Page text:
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December 21, 2010

Prospectus Q&A

Six on Scouting

by David Laurila

Scouting is both an art and an inexact science, and it is important to remember that it is also a vocation. It could even be called a lifestyle. The life of a scout isn’t an easy one—you put a lot of miles on your car and the paychecks aren’t very big—but it is a job that many love. There are successes and failures, and no shortage of good stories, but above all the game wouldn’t survive without the men who do the job. In an era of statistical analysis and sabermetric evaluation, scouting remains the heart and soul of baseball.

Spurred by a visit to the Professional Baseball Scouts Foundation booth at the Winter Meetings trade show, six baseball notables were queried about the importance of scouts and scouting. Weighing in were a pair of general managers, two scouting directors, a professional scout, and Dodgers legend Tommy Lasorda.
 
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Walt Jocketty [Cincinnati Reds general manager]:
 
“For every organization, it all starts with scouting. The success of an organization is based on how well you scout and the players your scouts find for you to bring in and develop. It’s the lifeblood of an organization, especially an organization like ours, in Cincinnati, where we have to rely on player development and scouting. It’s extremely important to have quality scouts, whether it is amateur, international, or pro scouting, to find the right players.
 
“I think that the basics of scouting are the same. What has changed, more than anything, is that it is more specialized. You have amateur scouts, pro scouts, and international scouts, so most organizations specialize more than they did in the past.”
 
Ned Colletti [Los Angeles Dodgers general manager]:

“Scouts know the game and they know people. They are the eyes and ears of the general manager, no matter where they’re at. As you go through major-league coverage, or professional coverage through the minor leagues, or amateur coverage for the draft, you trust and believe in what they say. You trust in their expertise and ability to not only judge talent, but to judge the person within the player.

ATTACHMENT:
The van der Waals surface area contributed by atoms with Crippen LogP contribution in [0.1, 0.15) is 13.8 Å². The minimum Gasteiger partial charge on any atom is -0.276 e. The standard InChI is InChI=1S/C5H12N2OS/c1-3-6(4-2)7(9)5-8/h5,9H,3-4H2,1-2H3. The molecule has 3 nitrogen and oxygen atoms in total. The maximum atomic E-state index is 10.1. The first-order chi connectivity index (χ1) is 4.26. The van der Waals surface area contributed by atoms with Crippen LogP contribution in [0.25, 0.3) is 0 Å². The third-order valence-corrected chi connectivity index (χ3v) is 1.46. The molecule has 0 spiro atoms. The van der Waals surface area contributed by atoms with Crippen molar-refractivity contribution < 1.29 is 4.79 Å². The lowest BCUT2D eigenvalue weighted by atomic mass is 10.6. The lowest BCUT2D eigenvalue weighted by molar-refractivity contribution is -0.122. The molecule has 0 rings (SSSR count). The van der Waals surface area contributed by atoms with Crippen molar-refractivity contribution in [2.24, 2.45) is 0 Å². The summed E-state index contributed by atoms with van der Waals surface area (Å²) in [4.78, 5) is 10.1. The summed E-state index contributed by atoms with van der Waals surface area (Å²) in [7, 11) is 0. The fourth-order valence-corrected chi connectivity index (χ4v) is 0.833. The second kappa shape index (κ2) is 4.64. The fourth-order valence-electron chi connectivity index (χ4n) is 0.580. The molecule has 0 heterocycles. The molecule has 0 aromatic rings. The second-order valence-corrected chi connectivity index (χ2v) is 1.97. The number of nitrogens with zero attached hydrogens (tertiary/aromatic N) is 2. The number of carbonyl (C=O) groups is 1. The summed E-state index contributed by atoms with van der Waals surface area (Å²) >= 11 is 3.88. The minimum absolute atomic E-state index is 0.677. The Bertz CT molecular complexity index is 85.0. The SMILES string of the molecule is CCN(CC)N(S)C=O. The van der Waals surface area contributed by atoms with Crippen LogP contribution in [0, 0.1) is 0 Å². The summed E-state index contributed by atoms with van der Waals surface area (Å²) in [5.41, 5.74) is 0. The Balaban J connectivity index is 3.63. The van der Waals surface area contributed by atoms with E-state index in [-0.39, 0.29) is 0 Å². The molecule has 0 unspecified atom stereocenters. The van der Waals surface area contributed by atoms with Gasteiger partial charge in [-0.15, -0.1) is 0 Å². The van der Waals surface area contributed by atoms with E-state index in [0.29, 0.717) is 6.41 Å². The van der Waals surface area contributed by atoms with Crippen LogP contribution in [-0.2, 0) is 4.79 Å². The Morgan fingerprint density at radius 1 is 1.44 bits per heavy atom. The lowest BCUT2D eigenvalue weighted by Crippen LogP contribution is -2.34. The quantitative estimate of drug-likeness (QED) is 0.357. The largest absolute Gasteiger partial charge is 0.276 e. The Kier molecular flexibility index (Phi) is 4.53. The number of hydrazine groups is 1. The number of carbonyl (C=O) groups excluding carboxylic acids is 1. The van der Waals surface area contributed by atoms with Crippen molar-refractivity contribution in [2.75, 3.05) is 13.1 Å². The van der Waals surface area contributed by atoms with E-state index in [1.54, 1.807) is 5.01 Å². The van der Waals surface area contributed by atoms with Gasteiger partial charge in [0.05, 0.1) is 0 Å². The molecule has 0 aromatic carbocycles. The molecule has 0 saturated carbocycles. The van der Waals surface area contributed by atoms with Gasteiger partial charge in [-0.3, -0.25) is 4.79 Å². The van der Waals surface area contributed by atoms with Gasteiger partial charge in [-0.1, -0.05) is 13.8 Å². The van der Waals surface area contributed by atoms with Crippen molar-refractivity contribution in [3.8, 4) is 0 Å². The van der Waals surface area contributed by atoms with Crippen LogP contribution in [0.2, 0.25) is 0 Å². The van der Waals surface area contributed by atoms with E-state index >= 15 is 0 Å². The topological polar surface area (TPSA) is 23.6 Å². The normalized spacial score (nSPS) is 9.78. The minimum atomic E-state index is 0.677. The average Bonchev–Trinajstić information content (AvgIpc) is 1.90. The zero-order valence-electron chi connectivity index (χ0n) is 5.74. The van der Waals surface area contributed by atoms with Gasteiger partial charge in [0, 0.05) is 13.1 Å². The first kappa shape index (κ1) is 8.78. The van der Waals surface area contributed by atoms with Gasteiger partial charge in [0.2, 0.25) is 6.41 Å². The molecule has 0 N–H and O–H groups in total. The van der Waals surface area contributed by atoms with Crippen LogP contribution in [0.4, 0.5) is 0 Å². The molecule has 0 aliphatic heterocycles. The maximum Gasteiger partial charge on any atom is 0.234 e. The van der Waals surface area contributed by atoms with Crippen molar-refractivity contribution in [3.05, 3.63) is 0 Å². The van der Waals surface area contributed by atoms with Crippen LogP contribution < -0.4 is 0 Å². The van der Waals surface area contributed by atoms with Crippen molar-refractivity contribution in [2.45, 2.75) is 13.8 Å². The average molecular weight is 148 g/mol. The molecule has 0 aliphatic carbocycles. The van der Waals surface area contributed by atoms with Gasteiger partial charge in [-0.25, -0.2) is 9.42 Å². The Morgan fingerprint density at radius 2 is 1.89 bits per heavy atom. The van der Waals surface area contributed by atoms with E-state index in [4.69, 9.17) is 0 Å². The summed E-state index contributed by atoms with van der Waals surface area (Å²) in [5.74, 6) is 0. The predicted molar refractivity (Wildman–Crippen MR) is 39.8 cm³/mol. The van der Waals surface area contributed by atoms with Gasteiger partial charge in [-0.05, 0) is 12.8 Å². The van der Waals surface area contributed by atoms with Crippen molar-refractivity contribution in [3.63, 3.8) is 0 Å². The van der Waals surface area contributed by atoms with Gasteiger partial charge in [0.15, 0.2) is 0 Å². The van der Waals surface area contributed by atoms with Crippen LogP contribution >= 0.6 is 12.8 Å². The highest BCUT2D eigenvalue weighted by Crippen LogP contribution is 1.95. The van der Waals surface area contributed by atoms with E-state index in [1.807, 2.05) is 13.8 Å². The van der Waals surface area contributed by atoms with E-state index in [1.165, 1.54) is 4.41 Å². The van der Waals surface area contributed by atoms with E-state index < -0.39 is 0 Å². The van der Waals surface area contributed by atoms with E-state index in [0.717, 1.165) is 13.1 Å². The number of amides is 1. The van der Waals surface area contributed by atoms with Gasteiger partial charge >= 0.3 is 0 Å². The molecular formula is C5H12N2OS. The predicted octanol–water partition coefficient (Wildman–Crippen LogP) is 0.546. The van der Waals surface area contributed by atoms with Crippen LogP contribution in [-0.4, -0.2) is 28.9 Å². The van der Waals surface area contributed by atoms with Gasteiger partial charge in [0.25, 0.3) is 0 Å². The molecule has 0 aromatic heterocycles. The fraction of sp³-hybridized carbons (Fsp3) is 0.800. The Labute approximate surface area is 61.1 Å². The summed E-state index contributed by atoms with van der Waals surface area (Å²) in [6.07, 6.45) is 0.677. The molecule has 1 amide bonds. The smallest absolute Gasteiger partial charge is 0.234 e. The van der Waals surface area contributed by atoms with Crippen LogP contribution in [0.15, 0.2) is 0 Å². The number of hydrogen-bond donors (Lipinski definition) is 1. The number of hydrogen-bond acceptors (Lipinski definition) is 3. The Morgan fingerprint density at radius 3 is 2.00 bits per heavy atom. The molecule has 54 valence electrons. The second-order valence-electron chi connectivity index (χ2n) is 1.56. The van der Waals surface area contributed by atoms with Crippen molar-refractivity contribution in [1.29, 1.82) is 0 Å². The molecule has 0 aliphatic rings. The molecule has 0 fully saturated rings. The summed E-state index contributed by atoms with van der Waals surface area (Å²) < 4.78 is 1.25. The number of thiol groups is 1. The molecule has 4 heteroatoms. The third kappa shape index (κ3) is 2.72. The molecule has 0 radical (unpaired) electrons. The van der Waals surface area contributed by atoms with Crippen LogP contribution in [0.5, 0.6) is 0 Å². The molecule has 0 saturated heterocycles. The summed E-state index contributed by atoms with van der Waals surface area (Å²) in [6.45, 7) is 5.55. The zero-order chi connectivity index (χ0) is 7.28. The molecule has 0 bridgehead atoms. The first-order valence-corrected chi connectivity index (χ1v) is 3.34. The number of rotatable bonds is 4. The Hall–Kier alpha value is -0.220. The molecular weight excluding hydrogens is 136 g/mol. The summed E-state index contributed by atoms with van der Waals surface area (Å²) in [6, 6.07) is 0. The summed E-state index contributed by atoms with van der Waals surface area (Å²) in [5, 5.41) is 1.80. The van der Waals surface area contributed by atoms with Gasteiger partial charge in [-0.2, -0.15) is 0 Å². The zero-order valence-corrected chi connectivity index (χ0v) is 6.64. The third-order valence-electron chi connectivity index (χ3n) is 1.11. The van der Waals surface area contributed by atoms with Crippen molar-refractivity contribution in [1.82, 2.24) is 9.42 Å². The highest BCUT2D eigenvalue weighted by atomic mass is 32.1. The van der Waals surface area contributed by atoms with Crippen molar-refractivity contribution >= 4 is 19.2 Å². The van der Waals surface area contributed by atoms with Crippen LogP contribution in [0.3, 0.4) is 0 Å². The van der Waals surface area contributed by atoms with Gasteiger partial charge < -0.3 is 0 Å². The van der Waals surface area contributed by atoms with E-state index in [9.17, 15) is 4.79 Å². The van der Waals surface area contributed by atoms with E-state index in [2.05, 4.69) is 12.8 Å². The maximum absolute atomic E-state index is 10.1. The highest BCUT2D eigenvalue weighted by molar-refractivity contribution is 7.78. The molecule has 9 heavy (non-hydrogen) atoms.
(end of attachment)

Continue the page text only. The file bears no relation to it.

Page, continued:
“The fundamentals of scouting have been there for a long, long time, probably 70 or 80 years. It has changed somewhat with statistical analysis and things like that, so you have more information that you’d have otherwise, and for me it comes down to a lot of different factors. But at the end of the day, you need to know who the [players] are, because if you don’t know who they are you might make a mistake.”
 
Logan White [Los Angeles Dodgers scouting director]:

“You hear a lot of the time, “We can do without scouting,” but a lot of people don’t know what that means; they don‘t really know what scouts do. The importance of scouting is that they find the player and they sign the player, but it’s also a lot of nights on the road and a lot of time away from family.

“Scouts recognize things. There are so many times that a scout has taken a player and taught him a breaking pitch, taught him how to switch-hit, or converted him to another position, which allowed him to make it to the big leagues. This was before he was even in a development program.
 
“We have scouts that work incredibly hard and drive many miles, but then you have, like in any work force, guys who don’t work as hard; they’ll be at the golf course instead. Often those are the scouts that don‘t get things done.
 
“At the area scout level, I wish they were paid more. I think that everybody wishes they could make more money. At the higher-end jobs, guys are fairly well compensated.”
 
Bruce Seid [Milwaukee Brewers scouting director]: